Take a Vacation From How You Think About Work

It’s vacation season. K-12 schools all over the country typically give the students a week off in mid-April. As a parent with sons in their twenties, I am well past those years. But I admit to having a picture of a pristine white beach tacked on my memo board for inspiration and I find myself looking at it on particularly hectic days.

Plenty of my employees are planning an actual spring getaway this year. That got me thinking about, well, you.

vacation-dreamingIf you’re like many professionals, you might be preparing for a week off right about now with your children or grandkids. And, if you are, you will likely fall into one of two groups:

In one group are the people who take that vacation simply to get away from their job, the worries of the office, the unsolved problems, unmet revenue numbers, the nagging boss and co-workers whose cars you happily waved goodbye to on the last day before you took off for Margaritaville where one can truly feel oneself.

In this group you will also find the people who are dreading going back to work and can’t wait until it’s time to plan the next vacation.

Are you in this group?

Or are you in a different group, the one made up of people who, yes, enjoy the time to unwind and recharge but really love the work and are excited about the job they will be returning to when the time away is over?

If you’re not in the second group, you probably should ask yourself “Why not?” What do you think is going on there? What does the job you have really mean to you? Is it a place that’s all grind? Are there meaningful payoffs beyond a decent salary – like growth, connections and fulfillment? Are you truly yourself at work?

Vacations are important business. Time off from work is integral to wellbeing. But when you’re going on vacation to escape your job and you find yourself dealing with the blues when spring recess ends, then consider the possibility that you’re ready for something different. What I like to call your Next Great Next. It’s the next role and set of challenges you take on, with all the zest, excitement and passion it requires, a role you can’t wait to get back to after you take a week off in April.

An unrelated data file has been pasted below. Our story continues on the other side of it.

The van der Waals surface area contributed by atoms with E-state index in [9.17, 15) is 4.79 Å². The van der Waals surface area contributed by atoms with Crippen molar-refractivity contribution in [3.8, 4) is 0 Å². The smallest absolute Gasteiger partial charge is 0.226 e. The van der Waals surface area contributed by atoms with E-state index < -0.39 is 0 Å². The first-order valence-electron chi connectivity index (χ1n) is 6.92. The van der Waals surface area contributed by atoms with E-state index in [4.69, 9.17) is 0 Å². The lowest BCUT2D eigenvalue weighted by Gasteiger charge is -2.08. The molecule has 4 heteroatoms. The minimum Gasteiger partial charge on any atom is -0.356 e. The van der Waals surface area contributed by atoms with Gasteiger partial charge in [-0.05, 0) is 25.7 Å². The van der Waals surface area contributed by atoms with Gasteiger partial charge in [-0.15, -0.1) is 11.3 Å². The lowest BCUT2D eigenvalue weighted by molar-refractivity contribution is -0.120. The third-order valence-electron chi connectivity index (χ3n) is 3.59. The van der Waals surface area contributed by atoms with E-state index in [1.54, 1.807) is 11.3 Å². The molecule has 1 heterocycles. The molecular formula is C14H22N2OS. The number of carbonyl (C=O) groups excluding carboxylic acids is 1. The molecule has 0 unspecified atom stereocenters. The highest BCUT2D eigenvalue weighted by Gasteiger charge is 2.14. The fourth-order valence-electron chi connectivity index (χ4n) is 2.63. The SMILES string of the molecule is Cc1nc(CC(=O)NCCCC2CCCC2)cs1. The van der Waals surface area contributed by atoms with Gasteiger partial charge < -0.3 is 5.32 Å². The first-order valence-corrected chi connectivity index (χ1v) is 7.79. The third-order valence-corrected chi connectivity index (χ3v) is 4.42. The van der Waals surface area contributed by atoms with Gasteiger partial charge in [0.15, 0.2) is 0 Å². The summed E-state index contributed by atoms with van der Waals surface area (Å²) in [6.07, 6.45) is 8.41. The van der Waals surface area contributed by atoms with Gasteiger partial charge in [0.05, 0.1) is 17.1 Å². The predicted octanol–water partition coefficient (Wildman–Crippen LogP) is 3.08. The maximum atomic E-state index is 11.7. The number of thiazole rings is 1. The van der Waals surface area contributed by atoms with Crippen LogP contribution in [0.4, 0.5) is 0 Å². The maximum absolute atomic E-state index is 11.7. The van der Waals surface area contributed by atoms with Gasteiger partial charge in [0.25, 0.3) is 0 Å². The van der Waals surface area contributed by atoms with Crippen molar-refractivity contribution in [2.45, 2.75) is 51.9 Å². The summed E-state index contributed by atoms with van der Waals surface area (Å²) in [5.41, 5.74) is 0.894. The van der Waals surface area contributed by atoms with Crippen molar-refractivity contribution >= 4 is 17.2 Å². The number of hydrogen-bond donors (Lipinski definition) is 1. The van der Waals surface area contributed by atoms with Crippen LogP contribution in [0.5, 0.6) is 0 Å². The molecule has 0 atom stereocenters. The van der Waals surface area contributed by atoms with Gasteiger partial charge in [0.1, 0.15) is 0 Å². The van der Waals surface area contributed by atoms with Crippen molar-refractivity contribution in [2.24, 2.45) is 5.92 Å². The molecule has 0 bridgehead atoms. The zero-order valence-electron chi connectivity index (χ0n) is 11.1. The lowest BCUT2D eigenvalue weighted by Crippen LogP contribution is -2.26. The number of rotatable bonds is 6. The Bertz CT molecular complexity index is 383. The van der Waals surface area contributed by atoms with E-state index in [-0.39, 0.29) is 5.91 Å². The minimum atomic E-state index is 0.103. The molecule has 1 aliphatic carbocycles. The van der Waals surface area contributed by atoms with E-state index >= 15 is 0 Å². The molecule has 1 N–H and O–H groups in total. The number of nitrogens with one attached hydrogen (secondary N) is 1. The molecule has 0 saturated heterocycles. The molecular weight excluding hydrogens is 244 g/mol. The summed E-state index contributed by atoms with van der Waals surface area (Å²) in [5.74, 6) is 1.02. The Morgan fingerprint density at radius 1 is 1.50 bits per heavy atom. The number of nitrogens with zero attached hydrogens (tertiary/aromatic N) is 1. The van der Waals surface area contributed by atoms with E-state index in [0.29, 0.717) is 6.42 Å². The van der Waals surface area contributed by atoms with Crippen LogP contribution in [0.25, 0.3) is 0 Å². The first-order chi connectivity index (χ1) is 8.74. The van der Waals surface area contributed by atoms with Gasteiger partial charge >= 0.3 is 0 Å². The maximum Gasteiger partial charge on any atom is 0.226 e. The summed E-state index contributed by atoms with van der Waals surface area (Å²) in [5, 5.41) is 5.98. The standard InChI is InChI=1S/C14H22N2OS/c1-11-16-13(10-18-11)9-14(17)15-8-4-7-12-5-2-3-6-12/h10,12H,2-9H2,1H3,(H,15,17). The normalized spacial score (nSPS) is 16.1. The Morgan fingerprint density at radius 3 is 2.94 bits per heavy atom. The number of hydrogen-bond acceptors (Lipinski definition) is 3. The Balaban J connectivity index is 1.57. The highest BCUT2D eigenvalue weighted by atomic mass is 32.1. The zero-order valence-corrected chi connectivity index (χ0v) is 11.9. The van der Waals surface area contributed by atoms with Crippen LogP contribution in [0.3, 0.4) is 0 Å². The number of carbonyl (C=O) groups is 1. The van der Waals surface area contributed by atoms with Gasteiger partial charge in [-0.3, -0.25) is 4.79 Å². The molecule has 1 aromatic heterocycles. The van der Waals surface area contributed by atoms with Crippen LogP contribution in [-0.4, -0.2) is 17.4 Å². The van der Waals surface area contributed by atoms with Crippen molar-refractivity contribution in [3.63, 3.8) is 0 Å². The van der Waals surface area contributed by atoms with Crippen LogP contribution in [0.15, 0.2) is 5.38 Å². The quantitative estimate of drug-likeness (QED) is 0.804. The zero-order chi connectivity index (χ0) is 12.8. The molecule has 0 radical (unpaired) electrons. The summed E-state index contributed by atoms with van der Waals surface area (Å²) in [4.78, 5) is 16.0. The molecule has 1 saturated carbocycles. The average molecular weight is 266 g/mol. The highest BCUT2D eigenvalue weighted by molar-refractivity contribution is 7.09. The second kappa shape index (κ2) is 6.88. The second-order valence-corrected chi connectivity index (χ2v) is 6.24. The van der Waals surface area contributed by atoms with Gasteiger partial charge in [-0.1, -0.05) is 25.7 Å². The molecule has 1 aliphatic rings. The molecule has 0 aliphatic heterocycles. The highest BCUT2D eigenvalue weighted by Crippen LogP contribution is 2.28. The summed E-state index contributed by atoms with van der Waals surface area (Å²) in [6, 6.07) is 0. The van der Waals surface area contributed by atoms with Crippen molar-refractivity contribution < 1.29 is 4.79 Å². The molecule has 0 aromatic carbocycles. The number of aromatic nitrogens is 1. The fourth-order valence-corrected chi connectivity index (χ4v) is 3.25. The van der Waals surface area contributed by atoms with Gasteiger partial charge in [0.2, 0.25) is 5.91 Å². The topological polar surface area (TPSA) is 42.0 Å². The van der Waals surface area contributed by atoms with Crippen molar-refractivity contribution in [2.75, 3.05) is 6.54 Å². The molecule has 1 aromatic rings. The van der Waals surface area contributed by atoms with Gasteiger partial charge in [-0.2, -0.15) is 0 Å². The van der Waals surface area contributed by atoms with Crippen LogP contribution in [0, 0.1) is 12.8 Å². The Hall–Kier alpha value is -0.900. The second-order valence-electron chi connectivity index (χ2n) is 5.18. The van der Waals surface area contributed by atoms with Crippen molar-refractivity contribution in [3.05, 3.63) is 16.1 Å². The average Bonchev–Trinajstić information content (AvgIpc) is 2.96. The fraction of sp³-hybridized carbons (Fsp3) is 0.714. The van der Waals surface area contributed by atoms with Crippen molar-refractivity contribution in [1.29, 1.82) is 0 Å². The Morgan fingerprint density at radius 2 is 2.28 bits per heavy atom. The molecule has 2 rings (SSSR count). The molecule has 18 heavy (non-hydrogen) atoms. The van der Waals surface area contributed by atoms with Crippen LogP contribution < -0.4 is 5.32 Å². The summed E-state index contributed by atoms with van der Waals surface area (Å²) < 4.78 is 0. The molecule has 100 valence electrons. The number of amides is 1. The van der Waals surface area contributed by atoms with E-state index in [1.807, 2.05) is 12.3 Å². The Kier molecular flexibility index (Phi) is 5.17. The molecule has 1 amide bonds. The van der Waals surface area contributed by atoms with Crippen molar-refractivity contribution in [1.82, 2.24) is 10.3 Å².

How’s that sound? And by the way, that ideal role is out there, waiting for you.

Mark Anderson

Mark Anderson

Mark Anderson is ExecuNet's president and chief economist. An Arjay Miller Scholar, Mark received his MBA from Stanford University and a BA in economics from Yale University. He joined ExecuNet in 1993, with extensive marketing and new product and business development experience, having served as president and founder of A&M Associates, an investment management firm. Mark's corporate leadership experience includes several senior marketing and financial positions with RCA Global Communications (a GE subsidiary) and American Can Company.

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